Apple cracks down on apps which reward players for ad views and shares

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The App Store is constantly evolving as both Apple and individual developers struggle to get the most out of the experience as possible. The latest change in this vein appears to involve App Store moderators cracking down on apps which incentivize or reward users for enaging in a range of activities — many related to advertising.

For an example of what we mean, consider a game which gives users more lives when they die in exchange for sharing to Facebook. Several mobile apps have recently been rejected for using these techniques, alongside offering virtual currency or additional game play for asking viewers to watch video “app trailers.”

Considering that companies like Candy Crush Saga publisher King.com and Supercell games are constantly looking for ways to drive new installs in a highly competitive market, this decision on Apple’s part could have major ramifications.

Unsurprisingly, not everyone’s happy about it. “Users really like these offers because they get to play more games,” said one anonymous developer working in this space. “Developers like them because they generate more money. Advertisers like them because they offer new ways to get app installs.”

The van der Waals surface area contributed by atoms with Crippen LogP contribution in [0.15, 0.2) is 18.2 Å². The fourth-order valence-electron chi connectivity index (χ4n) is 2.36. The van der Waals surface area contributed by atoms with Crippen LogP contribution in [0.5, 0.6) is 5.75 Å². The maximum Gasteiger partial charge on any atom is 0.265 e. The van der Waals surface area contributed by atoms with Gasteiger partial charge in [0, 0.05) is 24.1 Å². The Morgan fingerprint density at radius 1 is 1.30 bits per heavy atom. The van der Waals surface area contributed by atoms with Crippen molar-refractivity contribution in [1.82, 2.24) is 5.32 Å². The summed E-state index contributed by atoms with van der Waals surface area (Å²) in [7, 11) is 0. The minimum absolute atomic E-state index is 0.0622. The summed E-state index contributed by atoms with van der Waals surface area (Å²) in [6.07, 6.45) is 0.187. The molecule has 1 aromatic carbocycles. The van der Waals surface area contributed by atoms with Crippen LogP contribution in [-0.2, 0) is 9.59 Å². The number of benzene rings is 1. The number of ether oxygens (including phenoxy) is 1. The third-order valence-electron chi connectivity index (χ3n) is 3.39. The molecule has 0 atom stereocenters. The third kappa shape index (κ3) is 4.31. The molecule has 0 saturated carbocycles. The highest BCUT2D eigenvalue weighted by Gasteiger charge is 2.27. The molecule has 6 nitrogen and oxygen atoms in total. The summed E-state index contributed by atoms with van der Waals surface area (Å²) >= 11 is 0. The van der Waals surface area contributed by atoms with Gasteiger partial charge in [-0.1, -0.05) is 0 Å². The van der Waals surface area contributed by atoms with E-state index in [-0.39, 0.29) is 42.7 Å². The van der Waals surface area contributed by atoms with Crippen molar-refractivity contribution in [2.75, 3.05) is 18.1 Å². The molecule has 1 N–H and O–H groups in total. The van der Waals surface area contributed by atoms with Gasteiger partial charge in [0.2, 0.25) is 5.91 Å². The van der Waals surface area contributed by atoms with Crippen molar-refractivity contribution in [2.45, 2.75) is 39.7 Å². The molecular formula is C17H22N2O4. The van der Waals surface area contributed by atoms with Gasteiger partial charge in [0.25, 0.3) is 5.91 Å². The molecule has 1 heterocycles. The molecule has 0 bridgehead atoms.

Apple, however, is more focused on promoting paid apps and pushing app discovery and search over the “Top Charts” lists which have historically been central to app distribution strategies. At WWDC, every Apple Design Award handed out went to apps and games with a price tag, while upcoming app bundles only work for paid apps.

Whether this strategy stays in place remains to be seen. If it does mean a push toward paid apps over freemium ones, however, hopefully this will cut down on games which demand ridiculous amounts of in-app purchases — leading to a better user experience for the player.

About the author

Luke DormehlLuke Dormehl is a UK-based journalist and author, with a background working in documentary film for Channel 4 and the BBC. He is the author of The Formula: How Algorithms Solve All Our Problems, And Create More and The Apple Revolution, both published by Penguin/Random House. His tech writing has also appeared in Wired, Fast Company, Techmeme, and other publications. He'd like you a lot if you followed him on Twitter.

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